Mount Etna is situated on the east cost of Sicily in a city by the name of Catania which is Sicily's second largest city.
It is found on the Mediterranean Belt which is "The second common area of active volcanism" (Manroe, Stewart James, pp.
115, para. 1).
|copyright Nadia Pagliarello 2007
The Valle del Bove
A couple thousand years ago Mount Etna had a devastating
collapses in the east side of the volcano (Behncke, Boris, para. 1). This suggests that the eastern side of the volcano slid
downwards like an avalanche causing the rock to cover everything in its path (Behncke, Boris, para. 1). A depression was then
created on this side of the volcano and was called The Valle del Bove (Valley of
the oxen) (Behncke, Boris, para. 1). At the moment around 80-90 per cent of the Valle del Bove is covered by lavas that were
from eruptions in the 20th century (Behncke, Boris, para. 1). This makes it one of the most hostile and least reachable
areas on Mount Etna (Behncke, Boris, para. 1).This was not always the case with the valley- see Valle del Bove in Interesting
The name is still a mystery but the Valle del Bove is a great
source for most of Etna`s evolution and geological importance (Parente, Anthony, para. 4). Many researchers have studied this
part of Etna and have been able to recreate some of the events that have happened during Mount Etna`s long history.
Geological Significance of Mount Etna
Mount Etna is between a Shield Volcano and a Stratovolcano (Volcano World, sec, 1, para. 3). A Shield Volcano is built
from outpourings of fluid lava flows, while Stratovolcano's are built from layers of lavas, ash and volcanic debris.
This can be confirmed by Etna having pyroclastic eruptions (send ash and rock particles) near the summit of the volcano.
Mount Etna's eruptions can be classified in three different ways : 1) subterminal effusions which take place at the central
cone vent (NASA, para. 3) but now divided into two main craters (see Summit Craters), 2) lateral eruption including venting
of ash at the central cone with the eruption by the volcano flanks as lava pours through the a radial fissure (NASA,
para. 3), 3) lastly, Eccentric eruptions are conrtolled by a noncentral vent (NASA, para. 3) that breaks on
the flank and creates numerous pyroclastic centres along a fissure (Ollier, Cliff, pp. 8).
- When a volcano is of high altitude, it needs a large amount of pressure in order for the lava to reach the summit. Therefore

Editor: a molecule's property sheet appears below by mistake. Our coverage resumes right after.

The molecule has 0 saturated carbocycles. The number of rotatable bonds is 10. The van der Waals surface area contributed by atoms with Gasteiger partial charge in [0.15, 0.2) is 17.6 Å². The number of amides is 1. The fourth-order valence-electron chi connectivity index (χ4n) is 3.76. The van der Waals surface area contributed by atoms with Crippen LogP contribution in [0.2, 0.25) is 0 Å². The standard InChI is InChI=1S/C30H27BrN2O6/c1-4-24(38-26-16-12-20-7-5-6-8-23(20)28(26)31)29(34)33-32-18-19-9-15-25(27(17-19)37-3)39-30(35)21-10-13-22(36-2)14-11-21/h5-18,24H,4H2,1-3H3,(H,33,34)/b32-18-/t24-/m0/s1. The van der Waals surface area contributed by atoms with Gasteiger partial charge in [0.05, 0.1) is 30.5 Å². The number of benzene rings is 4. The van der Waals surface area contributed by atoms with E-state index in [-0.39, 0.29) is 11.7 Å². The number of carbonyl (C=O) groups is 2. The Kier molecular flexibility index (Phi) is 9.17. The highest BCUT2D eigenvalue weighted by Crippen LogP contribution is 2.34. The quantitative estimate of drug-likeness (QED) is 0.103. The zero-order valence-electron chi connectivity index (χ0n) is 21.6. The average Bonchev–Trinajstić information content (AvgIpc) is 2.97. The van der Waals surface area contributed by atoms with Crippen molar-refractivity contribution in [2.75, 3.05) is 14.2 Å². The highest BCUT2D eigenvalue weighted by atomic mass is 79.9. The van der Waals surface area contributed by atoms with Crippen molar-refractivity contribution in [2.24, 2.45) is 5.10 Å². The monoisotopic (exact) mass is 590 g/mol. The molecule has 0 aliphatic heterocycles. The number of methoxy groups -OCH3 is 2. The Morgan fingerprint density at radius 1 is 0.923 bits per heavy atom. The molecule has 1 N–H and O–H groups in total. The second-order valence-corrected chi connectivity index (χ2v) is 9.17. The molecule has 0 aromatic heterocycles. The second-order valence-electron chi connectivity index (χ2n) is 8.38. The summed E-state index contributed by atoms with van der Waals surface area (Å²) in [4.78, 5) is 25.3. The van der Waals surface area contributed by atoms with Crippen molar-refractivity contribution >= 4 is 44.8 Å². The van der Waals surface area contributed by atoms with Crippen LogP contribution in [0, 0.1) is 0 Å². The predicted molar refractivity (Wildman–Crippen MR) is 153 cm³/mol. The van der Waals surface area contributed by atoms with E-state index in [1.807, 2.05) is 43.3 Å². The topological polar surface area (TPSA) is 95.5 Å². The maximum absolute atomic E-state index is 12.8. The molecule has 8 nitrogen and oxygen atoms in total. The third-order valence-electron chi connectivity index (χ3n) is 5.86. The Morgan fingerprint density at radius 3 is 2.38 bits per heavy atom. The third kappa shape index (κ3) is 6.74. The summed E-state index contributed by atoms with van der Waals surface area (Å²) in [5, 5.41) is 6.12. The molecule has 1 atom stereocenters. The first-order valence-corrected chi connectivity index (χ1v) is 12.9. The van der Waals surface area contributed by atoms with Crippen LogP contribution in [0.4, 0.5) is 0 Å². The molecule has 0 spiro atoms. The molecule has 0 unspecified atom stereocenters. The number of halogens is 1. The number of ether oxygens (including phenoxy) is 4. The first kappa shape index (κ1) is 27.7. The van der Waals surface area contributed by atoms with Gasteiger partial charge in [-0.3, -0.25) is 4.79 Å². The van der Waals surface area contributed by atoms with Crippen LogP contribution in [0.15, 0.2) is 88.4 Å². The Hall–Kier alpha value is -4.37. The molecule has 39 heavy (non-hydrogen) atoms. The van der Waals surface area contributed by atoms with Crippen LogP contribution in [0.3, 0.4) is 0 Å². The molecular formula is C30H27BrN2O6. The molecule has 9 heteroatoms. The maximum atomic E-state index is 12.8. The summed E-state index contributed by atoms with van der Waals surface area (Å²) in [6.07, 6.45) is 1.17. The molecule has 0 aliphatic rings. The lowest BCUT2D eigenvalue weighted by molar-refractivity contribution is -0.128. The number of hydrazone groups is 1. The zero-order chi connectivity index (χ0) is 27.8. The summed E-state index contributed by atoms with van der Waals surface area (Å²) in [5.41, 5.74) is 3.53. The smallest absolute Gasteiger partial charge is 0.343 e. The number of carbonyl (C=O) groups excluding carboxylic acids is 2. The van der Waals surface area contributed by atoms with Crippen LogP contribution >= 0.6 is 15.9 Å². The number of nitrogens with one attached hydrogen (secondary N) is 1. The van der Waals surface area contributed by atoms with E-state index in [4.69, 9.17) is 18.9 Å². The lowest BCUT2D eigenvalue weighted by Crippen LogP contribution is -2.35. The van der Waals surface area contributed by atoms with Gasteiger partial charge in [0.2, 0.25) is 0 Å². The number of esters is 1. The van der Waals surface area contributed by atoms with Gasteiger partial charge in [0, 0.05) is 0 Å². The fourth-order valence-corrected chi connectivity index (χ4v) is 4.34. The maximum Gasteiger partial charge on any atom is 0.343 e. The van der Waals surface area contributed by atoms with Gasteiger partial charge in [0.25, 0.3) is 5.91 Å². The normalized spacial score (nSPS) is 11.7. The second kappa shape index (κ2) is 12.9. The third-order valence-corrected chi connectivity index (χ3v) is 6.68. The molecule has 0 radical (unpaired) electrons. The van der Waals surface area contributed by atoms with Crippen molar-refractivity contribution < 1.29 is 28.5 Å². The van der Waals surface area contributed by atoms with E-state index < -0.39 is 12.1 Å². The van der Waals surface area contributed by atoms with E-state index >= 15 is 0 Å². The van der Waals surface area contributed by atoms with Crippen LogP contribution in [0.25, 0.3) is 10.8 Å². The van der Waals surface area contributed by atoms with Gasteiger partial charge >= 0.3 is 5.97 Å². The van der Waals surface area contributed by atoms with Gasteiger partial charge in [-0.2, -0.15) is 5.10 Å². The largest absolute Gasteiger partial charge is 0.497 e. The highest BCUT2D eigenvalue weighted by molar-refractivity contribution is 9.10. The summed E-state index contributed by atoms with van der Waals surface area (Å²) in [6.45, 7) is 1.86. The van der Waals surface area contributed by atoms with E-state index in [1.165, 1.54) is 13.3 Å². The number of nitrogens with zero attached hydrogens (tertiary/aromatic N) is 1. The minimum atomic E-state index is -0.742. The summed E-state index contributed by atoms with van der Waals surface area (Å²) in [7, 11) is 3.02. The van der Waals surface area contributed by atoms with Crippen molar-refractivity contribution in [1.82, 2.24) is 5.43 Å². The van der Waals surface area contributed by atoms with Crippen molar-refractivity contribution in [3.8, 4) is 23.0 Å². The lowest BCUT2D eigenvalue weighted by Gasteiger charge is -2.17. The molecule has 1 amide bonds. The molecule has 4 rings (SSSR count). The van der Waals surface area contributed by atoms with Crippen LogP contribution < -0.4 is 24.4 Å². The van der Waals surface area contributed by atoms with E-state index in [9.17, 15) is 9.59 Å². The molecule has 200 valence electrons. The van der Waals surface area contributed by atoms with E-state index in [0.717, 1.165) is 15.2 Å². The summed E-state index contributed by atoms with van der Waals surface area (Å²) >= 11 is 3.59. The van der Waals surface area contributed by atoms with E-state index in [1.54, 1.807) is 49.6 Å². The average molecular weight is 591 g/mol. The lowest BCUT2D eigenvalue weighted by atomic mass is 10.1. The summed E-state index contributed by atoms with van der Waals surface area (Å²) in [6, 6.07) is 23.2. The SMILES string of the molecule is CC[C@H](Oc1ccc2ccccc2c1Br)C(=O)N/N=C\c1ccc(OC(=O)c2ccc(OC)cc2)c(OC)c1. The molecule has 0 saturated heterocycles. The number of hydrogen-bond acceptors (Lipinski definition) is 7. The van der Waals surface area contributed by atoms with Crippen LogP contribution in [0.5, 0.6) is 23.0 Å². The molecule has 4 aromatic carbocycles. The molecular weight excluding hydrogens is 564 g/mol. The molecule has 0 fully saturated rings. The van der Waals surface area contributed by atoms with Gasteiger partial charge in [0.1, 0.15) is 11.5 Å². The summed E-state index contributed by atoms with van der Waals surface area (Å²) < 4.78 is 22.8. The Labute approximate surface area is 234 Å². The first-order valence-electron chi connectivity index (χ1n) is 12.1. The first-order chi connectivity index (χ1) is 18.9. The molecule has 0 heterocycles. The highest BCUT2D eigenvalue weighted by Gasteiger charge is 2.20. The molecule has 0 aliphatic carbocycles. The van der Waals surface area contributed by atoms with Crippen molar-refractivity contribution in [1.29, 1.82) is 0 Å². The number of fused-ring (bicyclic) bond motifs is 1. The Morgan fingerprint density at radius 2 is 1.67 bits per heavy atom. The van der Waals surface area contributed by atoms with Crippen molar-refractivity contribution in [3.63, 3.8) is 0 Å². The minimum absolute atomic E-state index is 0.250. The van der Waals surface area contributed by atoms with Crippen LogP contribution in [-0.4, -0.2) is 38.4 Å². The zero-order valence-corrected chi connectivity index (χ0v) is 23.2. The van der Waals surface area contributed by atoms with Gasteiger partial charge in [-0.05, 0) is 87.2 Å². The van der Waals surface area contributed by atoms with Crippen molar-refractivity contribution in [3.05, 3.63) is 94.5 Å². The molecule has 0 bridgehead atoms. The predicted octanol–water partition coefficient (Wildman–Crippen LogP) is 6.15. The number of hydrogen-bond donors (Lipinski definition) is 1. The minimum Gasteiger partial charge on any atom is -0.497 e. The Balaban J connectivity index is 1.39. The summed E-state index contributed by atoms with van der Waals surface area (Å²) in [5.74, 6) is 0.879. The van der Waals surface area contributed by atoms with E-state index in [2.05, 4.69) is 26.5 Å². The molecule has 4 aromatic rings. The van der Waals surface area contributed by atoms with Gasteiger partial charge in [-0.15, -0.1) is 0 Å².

in some cases the lava finds an easier way to the surface and erupts on the flanks of the main volcano (Ollier, Cliff, pp.
31). After that eruption the lava solidifies and thus for the next eruption another opening must be made (Ollier, Cliff, pp.
31). These openings are called pyroclastic cones (also called adventive cones and secondary cones). Since Mount
Etna is a large volcano it is covered in over 200 pyroclastic cones.
Summit Craters and Cones
Craters on a volcano are a "basinlike depression over a vent at the summit of the cone" (Plummer, pp. 188). Etna's
summit crater is now divided into two main craters by the name of Bocca Nuova and Voragine, the NE and SE craters (Volcano
Etna, para. 13). The NE crater formed in 1911 and the SE crater formed in 1971. These craters are rather new and were
considered subterminal vents (Volcano Etna, para. 13).
Etna's flank cone craters resemble a horse-shoe (Behncke, Boris, para. 6). They open on a downwards slope.
Flank cones on Mount Etna: (Behncke, Boris, para. 7)
- Monte Barca, flank cones near Bronte.
- Monte Moio, Etna's most remote flank cone.
- Monti Rossi, the cone of the 1669 eruption.
- Monte Silvestri, Monti Calcarazzi and Montagnola. The middle of the southern flank of Etna.
- Monte De Fiore, cones of the 1974 eruption
Mount Etna's lava comes from sources in the upper mantle (NASA, para. 1) since it has low Sr (Strontium). Lavas conquer
on the lower slopes whereas pyroclastics are seen more near the summit (NASA, para. 3). Pyroclastics are explosive eruptions
that cause early-formed minerals and ash to blow in the air and as they fall to the ground, they weld together while still
hot. Most of Mount Etna's magma is mafic, which explain the large amount of basaltic rock found on the volcano. Mafic rock
is composed of 50% SiO2 and it rich in magnesium and iron.
Much of Mount Etna's geological
setting remains a mystery (BBC, complicated mountain, para. 2). Etna does not fit any of the concepts of plate tectonics (Behncke,
Boris, tectonic setting and geological evolution). This includes subduction, rifting and hot-spots. Although, BBC indicates
that Mount Etna sometime behaves like a Hot-spot. This is where molten rock comes up from the mantle plumes which derive
from deep within the earth. Sometimes Mount Etna acts like an Island-arc. This is when magma is made due to
tectonic plates sliding past each other (Transform boundary) (BBC, complicated mountain, para. 3).
|Regional Picture of Mount Etna
The first eruptions of Mount Etna began during the 'Pre-Etna' (Etnean) phase. At this point Mount Etna was considered
a submarine volcano (King, Russel, pp 161). This explains the pillow lavas found around Mount Etna (King, Russel, pp.
161). Additionally, many towns near by contain these pillow lavas. Pillow lavas are formed when the basaltic lava cools
under water forming ophiolites. Although Mount Etna is no long considered a submarine volcano, it is believe that this phase
took more then half of Etna's history of volcanism (Behncke, Boris, sec. 2).
There are three more phases following 'Pre-Etna'. They are 'Ancient Etna', 'Trifoglietto II' and what Mount Etna is currently
in at this moment "Mongibello'. Throughout these phases Mount Etna has evolved as how we see it today.